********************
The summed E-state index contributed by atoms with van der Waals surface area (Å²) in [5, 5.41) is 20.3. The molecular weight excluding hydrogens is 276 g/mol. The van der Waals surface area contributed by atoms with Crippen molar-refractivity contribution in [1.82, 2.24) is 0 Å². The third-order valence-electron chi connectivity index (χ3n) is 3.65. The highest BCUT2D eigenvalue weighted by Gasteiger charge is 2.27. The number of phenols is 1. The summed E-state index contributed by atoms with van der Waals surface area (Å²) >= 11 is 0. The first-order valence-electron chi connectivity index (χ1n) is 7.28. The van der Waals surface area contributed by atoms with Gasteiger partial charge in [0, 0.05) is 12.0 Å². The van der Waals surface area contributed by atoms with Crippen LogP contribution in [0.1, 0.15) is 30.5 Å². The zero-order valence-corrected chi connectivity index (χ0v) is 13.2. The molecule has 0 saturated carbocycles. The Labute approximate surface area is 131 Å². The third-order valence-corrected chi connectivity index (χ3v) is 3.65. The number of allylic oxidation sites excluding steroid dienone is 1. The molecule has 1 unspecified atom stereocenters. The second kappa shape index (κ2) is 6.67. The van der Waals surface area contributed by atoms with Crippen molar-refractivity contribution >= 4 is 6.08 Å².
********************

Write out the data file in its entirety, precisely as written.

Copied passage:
The summed E-state index contributed by atoms with van der Waals surface area (Å²) in [5, 5.41) is 20.3. The molecular weight excluding hydrogens is 276 g/mol. The van der Waals surface area contributed by atoms with Crippen molar-refractivity contribution in [1.82, 2.24) is 0 Å². The third-order valence-electron chi connectivity index (χ3n) is 3.65. The highest BCUT2D eigenvalue weighted by Gasteiger charge is 2.27. The number of phenols is 1. The summed E-state index contributed by atoms with van der Waals surface area (Å²) >= 11 is 0. The first-order valence-electron chi connectivity index (χ1n) is 7.28. The van der Waals surface area contributed by atoms with Gasteiger partial charge in [0, 0.05) is 12.0 Å². The van der Waals surface area contributed by atoms with Crippen LogP contribution in [0.1, 0.15) is 30.5 Å². The zero-order valence-corrected chi connectivity index (χ0v) is 13.2. The molecule has 0 saturated carbocycles. The Labute approximate surface area is 131 Å². The third-order valence-corrected chi connectivity index (χ3v) is 3.65. The number of allylic oxidation sites excluding steroid dienone is 1. The molecule has 1 unspecified atom stereocenters. The second kappa shape index (κ2) is 6.67. The van der Waals surface area contributed by atoms with Crippen molar-refractivity contribution >= 4 is 6.08 Å².